HOW A SULLA SEED ACTIVATES LIFE, BIODIVERSITY AND FERTILITY IN THE VINEYARDS OF BIO CANTINA ORSOGNA
In farming in the past, soil fertility was achieved through proper agronomic practices based on natural fertilization through the input of organic matter produced on the farm. The advent of chemistry over the past century has caused people to lose sight of good agricultural practices and mistakenly delude themselves that they can solve everything through the use of synthetic fertilizers (
). While this choice has increased yields, it has also led to a gradual process of degradation of soils no longer supplied with organic matter. The European Union in 2002 adopted the communication COM(2002) 179 final “Towards a Thematic Strategy for Soil Protection” in which it defines the role that agriculture should play, namely “[…] essential to preserve the organic quality of soils, promote the preservation of the plant layer and avoid desertification. All agricultural activities must therefore aim to maintain and improve soil fertility, which is the foundation of life […]”.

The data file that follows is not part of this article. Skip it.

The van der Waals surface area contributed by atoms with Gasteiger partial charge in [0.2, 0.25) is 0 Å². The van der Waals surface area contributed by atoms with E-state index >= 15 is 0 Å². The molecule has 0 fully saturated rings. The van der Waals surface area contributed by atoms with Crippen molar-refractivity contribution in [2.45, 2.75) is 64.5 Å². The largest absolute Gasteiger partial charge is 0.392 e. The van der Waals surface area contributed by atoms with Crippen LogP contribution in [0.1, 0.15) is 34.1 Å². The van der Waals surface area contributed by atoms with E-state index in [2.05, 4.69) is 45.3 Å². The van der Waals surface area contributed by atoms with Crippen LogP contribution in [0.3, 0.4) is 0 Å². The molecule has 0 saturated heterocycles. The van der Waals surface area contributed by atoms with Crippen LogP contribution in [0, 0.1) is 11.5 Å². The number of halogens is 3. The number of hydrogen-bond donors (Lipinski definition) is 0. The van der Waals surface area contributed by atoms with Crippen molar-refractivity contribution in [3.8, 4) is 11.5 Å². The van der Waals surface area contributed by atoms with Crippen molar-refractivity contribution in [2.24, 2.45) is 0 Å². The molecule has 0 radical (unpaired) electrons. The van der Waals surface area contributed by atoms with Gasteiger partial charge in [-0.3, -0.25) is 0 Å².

ll termine Sulla deriva dal greco: hedys (=dolce) saron (=scopa) coronarium (=corona). Teofrasto scriveva di una leguminosa sconosciuta che probabilmente era idonea a essere usata come scopa e aveva un odore o un sapore dolce, mentre rimanda all'idea di una corona in riferimento al fiore (coronato = fiori a corona).
La Sulla has important extra-fodder aptitudes.
LA SULLA CREATES BIODIVERSITY
AND IS ATTRACTIVE TO BEES
> Sulla green manure creates a profound improvement in the negative aspects related to the low level of biodiversity in vineyards
> Sulla creates ecological niches that promote the development of a diverse entomofauna with the increased presence of beneficial insects and predators of many insects harmful to agriculture.